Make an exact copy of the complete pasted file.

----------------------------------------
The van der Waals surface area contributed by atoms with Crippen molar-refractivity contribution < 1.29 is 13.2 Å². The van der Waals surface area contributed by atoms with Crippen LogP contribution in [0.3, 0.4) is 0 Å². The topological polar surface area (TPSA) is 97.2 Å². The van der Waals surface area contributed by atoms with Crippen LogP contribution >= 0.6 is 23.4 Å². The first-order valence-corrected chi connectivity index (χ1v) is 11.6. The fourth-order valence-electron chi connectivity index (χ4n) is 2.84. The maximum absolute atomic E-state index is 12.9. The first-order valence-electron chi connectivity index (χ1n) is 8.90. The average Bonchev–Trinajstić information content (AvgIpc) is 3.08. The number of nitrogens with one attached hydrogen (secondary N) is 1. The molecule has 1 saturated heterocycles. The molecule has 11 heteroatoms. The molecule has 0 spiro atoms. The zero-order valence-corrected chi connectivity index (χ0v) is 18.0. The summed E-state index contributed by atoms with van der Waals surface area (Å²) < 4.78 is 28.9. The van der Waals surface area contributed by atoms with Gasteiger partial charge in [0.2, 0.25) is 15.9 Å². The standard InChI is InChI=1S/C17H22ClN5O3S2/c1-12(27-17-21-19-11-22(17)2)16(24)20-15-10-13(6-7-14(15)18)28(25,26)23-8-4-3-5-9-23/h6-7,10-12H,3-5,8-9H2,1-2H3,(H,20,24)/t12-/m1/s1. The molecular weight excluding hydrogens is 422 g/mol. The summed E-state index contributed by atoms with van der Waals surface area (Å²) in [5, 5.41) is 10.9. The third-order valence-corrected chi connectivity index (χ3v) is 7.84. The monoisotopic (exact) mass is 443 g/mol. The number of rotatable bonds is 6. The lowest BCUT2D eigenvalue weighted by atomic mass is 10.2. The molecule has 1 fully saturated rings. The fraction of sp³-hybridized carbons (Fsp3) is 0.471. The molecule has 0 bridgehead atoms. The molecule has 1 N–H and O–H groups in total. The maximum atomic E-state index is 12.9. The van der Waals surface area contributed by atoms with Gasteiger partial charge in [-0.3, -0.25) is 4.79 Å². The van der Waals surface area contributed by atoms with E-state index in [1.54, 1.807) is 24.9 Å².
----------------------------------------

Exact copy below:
The van der Waals surface area contributed by atoms with Crippen molar-refractivity contribution < 1.29 is 13.2 Å². The van der Waals surface area contributed by atoms with Crippen LogP contribution in [0.3, 0.4) is 0 Å². The topological polar surface area (TPSA) is 97.2 Å². The van der Waals surface area contributed by atoms with Crippen LogP contribution >= 0.6 is 23.4 Å². The first-order valence-corrected chi connectivity index (χ1v) is 11.6. The fourth-order valence-electron chi connectivity index (χ4n) is 2.84. The maximum absolute atomic E-state index is 12.9. The first-order valence-electron chi connectivity index (χ1n) is 8.90. The average Bonchev–Trinajstić information content (AvgIpc) is 3.08. The number of nitrogens with one attached hydrogen (secondary N) is 1. The molecule has 1 saturated heterocycles. The molecule has 11 heteroatoms. The molecule has 0 spiro atoms. The zero-order valence-corrected chi connectivity index (χ0v) is 18.0. The summed E-state index contributed by atoms with van der Waals surface area (Å²) < 4.78 is 28.9. The van der Waals surface area contributed by atoms with Gasteiger partial charge in [0.2, 0.25) is 15.9 Å². The standard InChI is InChI=1S/C17H22ClN5O3S2/c1-12(27-17-21-19-11-22(17)2)16(24)20-15-10-13(6-7-14(15)18)28(25,26)23-8-4-3-5-9-23/h6-7,10-12H,3-5,8-9H2,1-2H3,(H,20,24)/t12-/m1/s1. The molecular weight excluding hydrogens is 422 g/mol. The summed E-state index contributed by atoms with van der Waals surface area (Å²) in [5, 5.41) is 10.9. The third-order valence-corrected chi connectivity index (χ3v) is 7.84. The monoisotopic (exact) mass is 443 g/mol. The number of rotatable bonds is 6. The lowest BCUT2D eigenvalue weighted by atomic mass is 10.2. The molecule has 1 fully saturated rings. The fraction of sp³-hybridized carbons (Fsp3) is 0.471. The molecule has 0 bridgehead atoms. The molecule has 1 N–H and O–H groups in total. The maximum atomic E-state index is 12.9. The van der Waals surface area contributed by atoms with Gasteiger partial charge in [-0.3, -0.25) is 4.79 Å². The van der Waals surface area contributed by atoms with E-state index in [1.54, 1.807) is 24.9 Å².